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A $37.8 million Magistrate’s Court and living quarters was commissioned on Friday in Kwakwani, Region, 10.
In remarks Regional Chairman Deron Adams says the Regional Democratic Council of Region 10 holds a special interest in ensuring the equitable distribution of services to our constituents all across this vast Region. He said the 6,555 square miles of terrain that “we are elected to secure development initiatives for includes areas that are urban and rural in nature, but we are committed to working towards ensuring that the opportunities and amenities available to residents in the more urban areas are extended to other communities as well.”
Adams pointed out that access to justice features prominently in the 2030 Agenda for Sustainable Development, whose Target 16.3 of Goal 16 is about promoting the rule of law at the national and international levels and ensuring equal access to justice for all. “This is particularly important when a person’s fundamental rights to life and liberty are put at risk. The Kwakwani Magistrate’s Court is one of three that were budgeted for in 2019, when the decision was taken to ensure that justice is dispensed to the furthest reaches in Guyana,” Adams reminded the audience which included Attorney General Anil Nandlall.
“It is against this backdrop that I am so happy to join in this simple yet important ceremony here today, as we welcome the provision of access to legal action being brought closer to the people who need the service. For those who are accustomed to having easy access to these services in other areas of Guyana, the hardship of being without it may not be readily apparent. However, I am certain that the people of Kwakwani and the Upper Berbice River communities look at this as a welcome development.”
Adams noted that “the efforts and representation of your Regional Democratic Council on this and other issues will continue, and I stand here today to say to you that your elected representatives still have much to do in terms of representation for similar services to be brought to your communities. We look forward to the day when banking services, licensing and other government services are provided on site here in the Berbice River. This objective is never far from our focus.”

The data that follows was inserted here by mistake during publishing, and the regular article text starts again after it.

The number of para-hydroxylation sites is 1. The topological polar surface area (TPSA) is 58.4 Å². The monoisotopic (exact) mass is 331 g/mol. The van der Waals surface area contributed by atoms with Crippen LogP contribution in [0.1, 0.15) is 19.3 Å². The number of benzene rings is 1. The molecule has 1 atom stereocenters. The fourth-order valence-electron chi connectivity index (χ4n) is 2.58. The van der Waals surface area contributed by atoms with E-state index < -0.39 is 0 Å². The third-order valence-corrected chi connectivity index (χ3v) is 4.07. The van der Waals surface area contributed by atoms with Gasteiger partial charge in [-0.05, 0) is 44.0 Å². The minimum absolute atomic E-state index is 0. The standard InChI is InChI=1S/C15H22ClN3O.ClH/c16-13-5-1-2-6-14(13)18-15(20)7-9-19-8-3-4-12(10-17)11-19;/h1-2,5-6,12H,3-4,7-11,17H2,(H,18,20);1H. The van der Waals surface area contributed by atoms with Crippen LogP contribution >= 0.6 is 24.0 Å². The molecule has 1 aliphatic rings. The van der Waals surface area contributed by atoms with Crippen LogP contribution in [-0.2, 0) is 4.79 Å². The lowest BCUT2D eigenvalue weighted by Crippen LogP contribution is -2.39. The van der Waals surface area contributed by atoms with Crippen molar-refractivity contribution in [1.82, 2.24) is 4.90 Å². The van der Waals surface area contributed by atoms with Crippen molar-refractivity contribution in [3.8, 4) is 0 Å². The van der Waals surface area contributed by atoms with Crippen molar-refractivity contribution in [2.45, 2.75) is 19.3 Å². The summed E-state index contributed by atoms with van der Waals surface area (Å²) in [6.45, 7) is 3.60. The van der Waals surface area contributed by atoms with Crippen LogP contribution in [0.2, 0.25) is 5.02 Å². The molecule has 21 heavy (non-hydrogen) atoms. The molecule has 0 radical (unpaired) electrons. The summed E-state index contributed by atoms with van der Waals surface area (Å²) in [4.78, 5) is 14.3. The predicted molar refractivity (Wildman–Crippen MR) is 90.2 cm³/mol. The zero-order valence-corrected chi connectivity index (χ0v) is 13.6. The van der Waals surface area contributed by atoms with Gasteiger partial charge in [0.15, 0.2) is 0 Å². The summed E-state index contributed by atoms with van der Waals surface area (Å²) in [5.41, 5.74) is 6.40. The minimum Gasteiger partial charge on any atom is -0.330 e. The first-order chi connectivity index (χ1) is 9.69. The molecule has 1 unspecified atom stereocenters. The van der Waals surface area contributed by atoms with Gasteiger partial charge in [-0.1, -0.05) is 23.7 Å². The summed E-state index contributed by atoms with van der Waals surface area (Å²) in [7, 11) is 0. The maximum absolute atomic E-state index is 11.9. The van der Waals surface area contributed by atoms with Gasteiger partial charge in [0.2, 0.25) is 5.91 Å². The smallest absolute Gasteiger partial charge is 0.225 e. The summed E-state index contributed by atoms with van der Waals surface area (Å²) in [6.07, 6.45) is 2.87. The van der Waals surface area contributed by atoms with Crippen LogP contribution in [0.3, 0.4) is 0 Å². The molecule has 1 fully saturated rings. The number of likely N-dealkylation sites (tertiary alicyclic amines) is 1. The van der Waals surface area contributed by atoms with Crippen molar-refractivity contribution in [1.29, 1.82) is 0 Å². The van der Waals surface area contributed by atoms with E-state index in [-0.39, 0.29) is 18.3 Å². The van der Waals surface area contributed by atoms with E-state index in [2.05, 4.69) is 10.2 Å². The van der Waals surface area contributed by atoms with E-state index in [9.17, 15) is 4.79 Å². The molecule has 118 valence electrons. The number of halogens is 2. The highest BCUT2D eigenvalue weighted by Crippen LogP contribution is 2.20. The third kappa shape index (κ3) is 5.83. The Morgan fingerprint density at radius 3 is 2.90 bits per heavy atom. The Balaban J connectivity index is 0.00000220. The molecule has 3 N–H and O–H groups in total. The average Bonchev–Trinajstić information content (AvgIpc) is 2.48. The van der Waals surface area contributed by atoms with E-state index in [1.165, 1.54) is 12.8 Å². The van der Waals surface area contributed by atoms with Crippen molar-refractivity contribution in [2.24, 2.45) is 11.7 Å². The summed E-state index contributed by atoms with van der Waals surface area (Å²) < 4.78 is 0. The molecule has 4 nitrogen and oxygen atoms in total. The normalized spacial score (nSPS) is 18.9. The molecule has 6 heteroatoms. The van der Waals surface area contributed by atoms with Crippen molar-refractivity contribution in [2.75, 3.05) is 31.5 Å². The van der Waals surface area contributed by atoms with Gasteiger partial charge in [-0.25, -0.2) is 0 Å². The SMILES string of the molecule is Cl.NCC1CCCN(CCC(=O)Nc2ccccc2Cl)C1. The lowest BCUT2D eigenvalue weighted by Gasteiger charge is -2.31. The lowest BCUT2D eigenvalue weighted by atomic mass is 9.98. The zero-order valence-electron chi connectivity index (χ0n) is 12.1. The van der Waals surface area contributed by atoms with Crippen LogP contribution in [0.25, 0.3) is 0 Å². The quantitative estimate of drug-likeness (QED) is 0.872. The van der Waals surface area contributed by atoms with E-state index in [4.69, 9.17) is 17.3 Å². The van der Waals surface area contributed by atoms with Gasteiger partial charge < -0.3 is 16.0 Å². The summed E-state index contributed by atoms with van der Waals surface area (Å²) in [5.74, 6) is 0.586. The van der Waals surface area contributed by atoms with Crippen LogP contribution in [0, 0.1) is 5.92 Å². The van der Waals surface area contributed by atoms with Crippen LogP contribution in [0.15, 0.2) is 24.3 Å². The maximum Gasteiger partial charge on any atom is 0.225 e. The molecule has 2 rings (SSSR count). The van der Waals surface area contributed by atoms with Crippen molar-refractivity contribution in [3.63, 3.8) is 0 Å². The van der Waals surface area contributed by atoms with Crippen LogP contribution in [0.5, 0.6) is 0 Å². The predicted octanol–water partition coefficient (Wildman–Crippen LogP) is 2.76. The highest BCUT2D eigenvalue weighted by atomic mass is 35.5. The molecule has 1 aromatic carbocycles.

Delivering the feature address at the simple ceremony, Attorney General, Anil Nandlall said access to justice is an inalienable right to the people of Guyana. The Attorney General said the judiciary is the fundamental pillar on which a modern democratic society stands.
“It is the justice system and the rule of law that protects life itself, that protects our ability to speak, to move, to celebrate and to do some many things that we take for granted,” the Attorney General stated.
He relayed that the setup of courts from a decade ago has changed tremendously, becoming more comfortable for everyone. Those are accomplishments that must not be taken for granted, he noted, adding that today, persons have access to the most modern facilities in the most rural areas.
“When in government we speak about the economic, commercial and infrastructural transformation that is taking place in our country across its every landscape. The same thing is happening in the judiciary as well.”
Government, he said, is committed to resourcing the judiciary as far as possible.
“As soon as they ask for a plot of land, I immediately get my particular clearance and I go to the requisite department and I make my request and it is delivered. We do so not because we want any particular favour from the judiciary, we do so because we are committed to ensuring that we do everything possible so that they can deliver to you the quality of justice and service that you deserve as people of our country,” he said.
Acting Chancellor of the Judiciary, Justice Yonette Cummings-Edwards, said Guyana has another facility to ensure there is access to justice. She explained that at one point in time, the people of Kwakwani had to travel all the way to Berbice to seek justice, something that is now a thing of the past for the over 4,000 residents in the community.
“Although I am told there are no street names except for Old Market Street in this community and there are no lot numbers, everyone knows everyone in this community, and for the most part they all get along well. Nevertheless, time and again there has been infractions of the law; there is a need to uphold the rule of law in any community and therefore a court is needed,” the Chancellor said.
Her Worship Wanda Fortune will be the resident Magistrate for the court, which will have two sittings per month.
Also present at the opening were Chief Magistrate Ann McLennan, Chief Justice (ag) Roxane George, Director of Public Prosecutions Shalimar Ali-Hack and other senior officials. (DPI)